After Competitive Selection Process, MENA Internet Governance Training Programme is Underway  

5 November 2014

The second edition of the annual online training programme on Internet Governance (IG) is now in full swing. Thirty-eight participants (17 women, 21 men) from 15 countries in the Middle East and North Africa (MENA) were selected to participate in this customized programme. The countries of origin of the selected participants are: Algeria, Bahrain, Egypt, Iran, Iraq, Jordan, Lebanon, Libya, Mauritania, Morocco, Palestine, Sudan, Syria, Tunisia, and Yemen. Hivos received over 250 applications from 37 countries, attracting interest from all over the MENA region, as well as some applicants from outside the MENA region, who unfortunately could not be considered for this programme due to its regional focus.
 
In partnership with DiploFoundation, this eight-week programme provides participants with the knowledge and tools required to understand IG concepts, processes, and related issues. Specific attention is given to the IG situation in the MENA countries in order for participants to be able to be involved in IG processes in their own countries.
 
"This experience is unique because it values peer learning among participants," explained IGMENA Manager Hanane Boujemi.  On October 13th, the course was launched with introductions and an orientation session for participants to meet one another and familiarize themselves with the online learning platform.

During these initial weeks, participants have focused on the three first modules of the programme:
  1. Internet Governance history
  2. How the Internet functions
  3. Human rights and Internet Governance
     
Rafik Dammak, a DiploFoundation tutor for this training programme, commented that the particpants have engaged in lively, asyncronistic discussions and are well-prepared for the real-time chat sessions. He offered a glimpse into the learning process, giving examples of some of topics discussed in the course:
 
  • The course participants learned about several examples of MENA countries' infrastructures and the challenges regarding access, pricing, security, and privacy due the weak competition and governmental control.
     
  • They debated how governments tend to tightly control the infrastructure and the market by giving licenses to some companies and preventing other form entering, or imposing policies for policing the content and surveilling the traffic and to make the internet paradoxically centralised. 
     
  • Regarding infrastructure, the course covered access issues in many countries like Algeria, Egypt, Syria, Tunisia, and Yemen from different perspectives, including: spread of broadband technology and its affordability; dependance on wireless networks and its quality of service; moving to 4G; the submarine connections of MENA countries; and even the issue of optical fibre cuts for political protest in Yemen!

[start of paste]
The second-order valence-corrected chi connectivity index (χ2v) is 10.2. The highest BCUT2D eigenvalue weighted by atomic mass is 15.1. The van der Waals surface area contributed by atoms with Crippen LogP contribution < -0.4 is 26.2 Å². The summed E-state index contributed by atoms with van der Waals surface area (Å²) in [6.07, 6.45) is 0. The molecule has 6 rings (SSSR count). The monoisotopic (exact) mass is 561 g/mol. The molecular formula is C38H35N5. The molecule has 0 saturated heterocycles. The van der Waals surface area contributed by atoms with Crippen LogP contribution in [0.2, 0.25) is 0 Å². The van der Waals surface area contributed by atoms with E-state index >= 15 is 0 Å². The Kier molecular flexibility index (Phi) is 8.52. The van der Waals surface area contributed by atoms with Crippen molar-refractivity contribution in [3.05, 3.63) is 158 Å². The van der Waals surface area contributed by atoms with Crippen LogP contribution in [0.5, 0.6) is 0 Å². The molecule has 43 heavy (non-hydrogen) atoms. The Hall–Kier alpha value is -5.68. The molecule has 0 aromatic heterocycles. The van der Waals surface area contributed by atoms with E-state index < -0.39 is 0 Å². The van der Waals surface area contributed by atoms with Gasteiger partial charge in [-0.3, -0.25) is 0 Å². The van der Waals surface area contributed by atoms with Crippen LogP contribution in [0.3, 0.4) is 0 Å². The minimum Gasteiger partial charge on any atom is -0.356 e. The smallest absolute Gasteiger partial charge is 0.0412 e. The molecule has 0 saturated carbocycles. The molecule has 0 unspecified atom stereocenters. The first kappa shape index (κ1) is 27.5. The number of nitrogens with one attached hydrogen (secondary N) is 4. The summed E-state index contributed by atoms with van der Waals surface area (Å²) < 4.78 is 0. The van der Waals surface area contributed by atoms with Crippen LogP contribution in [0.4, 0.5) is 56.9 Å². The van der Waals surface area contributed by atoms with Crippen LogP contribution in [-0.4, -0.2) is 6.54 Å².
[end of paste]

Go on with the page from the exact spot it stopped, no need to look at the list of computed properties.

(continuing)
• The course has explored the relationship between content and infrastructure, and the need to move to the next stage.
     
  • There were some positive notes, like evolution in Tunisia with the role played by ATI and moving toward more peering via Internet Exchange Points—a model which is still not replicated enough within the region.
     
  • There have also been questions about security: how to ensure secure communication, and discussion about privacy and anonymity, especially in countries where the governments monitor the traffic.
     
  • We also briefly touched on DNS, domain names, IPv6, and even Internet of Things.

The programme also encourages the involvement of participants in IG processes at regional and global levels. With this goal, a selected group from the training programme will have the opportunity of attending and actively participating in the next Arab Internet Governance Forum, to be held in Beirut, 26-27 November 2014.
 
For the second time, Hivos will be supporting the participation of a large group of civil society actors from the MENA region at Arab IGF, an important meeting that gathers key actors in the field of Internet policies. The selected fellows will be able to be participate in the discussions, exchange information with experts, and be part of the development of the Arab perspective to support the Arab role in shaping IG policies. The fellows will be sharing their reflections on the discussions through blogs posts that will be published on IGMENA website.